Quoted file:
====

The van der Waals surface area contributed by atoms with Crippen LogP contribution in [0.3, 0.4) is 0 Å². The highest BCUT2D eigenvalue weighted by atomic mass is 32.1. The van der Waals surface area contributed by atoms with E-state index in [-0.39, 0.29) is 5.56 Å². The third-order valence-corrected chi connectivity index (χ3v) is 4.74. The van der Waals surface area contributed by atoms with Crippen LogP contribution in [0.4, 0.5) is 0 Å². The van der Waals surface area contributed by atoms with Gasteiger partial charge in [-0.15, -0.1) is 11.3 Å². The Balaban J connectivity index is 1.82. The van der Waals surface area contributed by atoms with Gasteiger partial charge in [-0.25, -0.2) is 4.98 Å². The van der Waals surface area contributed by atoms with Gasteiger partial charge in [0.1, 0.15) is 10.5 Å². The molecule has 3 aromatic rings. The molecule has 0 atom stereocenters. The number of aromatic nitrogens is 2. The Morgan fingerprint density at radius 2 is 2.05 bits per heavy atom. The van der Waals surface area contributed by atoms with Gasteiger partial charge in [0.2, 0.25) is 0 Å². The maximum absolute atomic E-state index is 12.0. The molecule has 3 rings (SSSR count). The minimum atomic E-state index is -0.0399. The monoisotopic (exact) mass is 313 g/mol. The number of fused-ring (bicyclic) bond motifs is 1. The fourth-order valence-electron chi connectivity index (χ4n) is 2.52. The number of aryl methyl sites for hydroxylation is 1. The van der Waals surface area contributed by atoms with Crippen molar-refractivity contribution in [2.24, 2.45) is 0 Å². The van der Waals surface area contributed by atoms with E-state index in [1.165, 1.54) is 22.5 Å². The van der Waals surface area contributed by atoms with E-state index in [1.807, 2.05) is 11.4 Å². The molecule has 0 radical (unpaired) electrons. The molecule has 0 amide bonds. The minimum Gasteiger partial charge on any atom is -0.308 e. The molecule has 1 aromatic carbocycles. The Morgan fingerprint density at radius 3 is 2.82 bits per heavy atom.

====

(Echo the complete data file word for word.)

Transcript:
The van der Waals surface area contributed by atoms with Crippen LogP contribution in [0.3, 0.4) is 0 Å². The highest BCUT2D eigenvalue weighted by atomic mass is 32.1. The van der Waals surface area contributed by atoms with E-state index in [-0.39, 0.29) is 5.56 Å². The third-order valence-corrected chi connectivity index (χ3v) is 4.74. The van der Waals surface area contributed by atoms with Crippen LogP contribution in [0.4, 0.5) is 0 Å². The van der Waals surface area contributed by atoms with Gasteiger partial charge in [-0.15, -0.1) is 11.3 Å². The Balaban J connectivity index is 1.82. The van der Waals surface area contributed by atoms with Gasteiger partial charge in [-0.25, -0.2) is 4.98 Å². The van der Waals surface area contributed by atoms with Gasteiger partial charge in [0.1, 0.15) is 10.5 Å². The molecule has 3 aromatic rings. The molecule has 0 atom stereocenters. The number of aromatic nitrogens is 2. The Morgan fingerprint density at radius 2 is 2.05 bits per heavy atom. The van der Waals surface area contributed by atoms with Gasteiger partial charge in [0.2, 0.25) is 0 Å². The maximum absolute atomic E-state index is 12.0. The molecule has 3 rings (SSSR count). The minimum atomic E-state index is -0.0399. The monoisotopic (exact) mass is 313 g/mol. The number of fused-ring (bicyclic) bond motifs is 1. The fourth-order valence-electron chi connectivity index (χ4n) is 2.52. The number of aryl methyl sites for hydroxylation is 1. The van der Waals surface area contributed by atoms with Crippen molar-refractivity contribution in [2.24, 2.45) is 0 Å². The van der Waals surface area contributed by atoms with E-state index in [1.165, 1.54) is 22.5 Å². The van der Waals surface area contributed by atoms with E-state index in [1.807, 2.05) is 11.4 Å². The molecule has 0 radical (unpaired) electrons. The molecule has 0 amide bonds. The minimum Gasteiger partial charge on any atom is -0.308 e. The molecule has 1 aromatic carbocycles. The Morgan fingerprint density at radius 3 is 2.82 bits per heavy atom.